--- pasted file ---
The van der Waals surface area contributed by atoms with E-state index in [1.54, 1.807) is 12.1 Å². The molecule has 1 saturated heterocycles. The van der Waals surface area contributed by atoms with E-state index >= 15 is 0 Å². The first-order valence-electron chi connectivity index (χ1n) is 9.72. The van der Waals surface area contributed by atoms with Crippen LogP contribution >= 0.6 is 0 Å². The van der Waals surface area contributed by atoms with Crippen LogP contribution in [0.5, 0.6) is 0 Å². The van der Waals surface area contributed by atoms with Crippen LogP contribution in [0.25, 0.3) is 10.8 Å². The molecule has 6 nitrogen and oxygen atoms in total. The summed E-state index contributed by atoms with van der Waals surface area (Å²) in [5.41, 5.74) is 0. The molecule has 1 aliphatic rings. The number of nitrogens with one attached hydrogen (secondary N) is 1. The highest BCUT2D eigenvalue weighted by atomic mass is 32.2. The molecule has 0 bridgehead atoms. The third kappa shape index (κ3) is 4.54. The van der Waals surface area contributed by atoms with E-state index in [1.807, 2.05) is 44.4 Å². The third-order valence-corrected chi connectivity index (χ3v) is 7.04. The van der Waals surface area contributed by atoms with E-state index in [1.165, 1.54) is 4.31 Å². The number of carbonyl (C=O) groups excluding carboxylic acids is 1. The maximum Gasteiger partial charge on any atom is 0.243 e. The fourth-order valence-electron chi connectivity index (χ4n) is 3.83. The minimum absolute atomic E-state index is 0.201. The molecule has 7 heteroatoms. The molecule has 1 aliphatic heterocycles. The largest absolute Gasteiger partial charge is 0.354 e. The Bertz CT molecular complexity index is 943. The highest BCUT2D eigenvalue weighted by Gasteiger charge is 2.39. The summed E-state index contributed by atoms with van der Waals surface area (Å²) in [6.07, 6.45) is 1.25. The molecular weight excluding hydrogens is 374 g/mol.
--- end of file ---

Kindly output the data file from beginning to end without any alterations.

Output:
The van der Waals surface area contributed by atoms with E-state index in [1.54, 1.807) is 12.1 Å². The molecule has 1 saturated heterocycles. The van der Waals surface area contributed by atoms with E-state index >= 15 is 0 Å². The first-order valence-electron chi connectivity index (χ1n) is 9.72. The van der Waals surface area contributed by atoms with Crippen LogP contribution >= 0.6 is 0 Å². The van der Waals surface area contributed by atoms with Crippen LogP contribution in [0.5, 0.6) is 0 Å². The van der Waals surface area contributed by atoms with Crippen LogP contribution in [0.25, 0.3) is 10.8 Å². The molecule has 6 nitrogen and oxygen atoms in total. The summed E-state index contributed by atoms with van der Waals surface area (Å²) in [5.41, 5.74) is 0. The molecule has 1 aliphatic rings. The number of nitrogens with one attached hydrogen (secondary N) is 1. The highest BCUT2D eigenvalue weighted by atomic mass is 32.2. The molecule has 0 bridgehead atoms. The third kappa shape index (κ3) is 4.54. The van der Waals surface area contributed by atoms with E-state index in [1.807, 2.05) is 44.4 Å². The third-order valence-corrected chi connectivity index (χ3v) is 7.04. The van der Waals surface area contributed by atoms with E-state index in [1.165, 1.54) is 4.31 Å². The number of carbonyl (C=O) groups excluding carboxylic acids is 1. The maximum Gasteiger partial charge on any atom is 0.243 e. The fourth-order valence-electron chi connectivity index (χ4n) is 3.83. The minimum absolute atomic E-state index is 0.201. The molecule has 7 heteroatoms. The molecule has 1 aliphatic heterocycles. The largest absolute Gasteiger partial charge is 0.354 e. The Bertz CT molecular complexity index is 943. The highest BCUT2D eigenvalue weighted by Gasteiger charge is 2.39. The summed E-state index contributed by atoms with van der Waals surface area (Å²) in [6.07, 6.45) is 1.25. The molecular weight excluding hydrogens is 374 g/mol.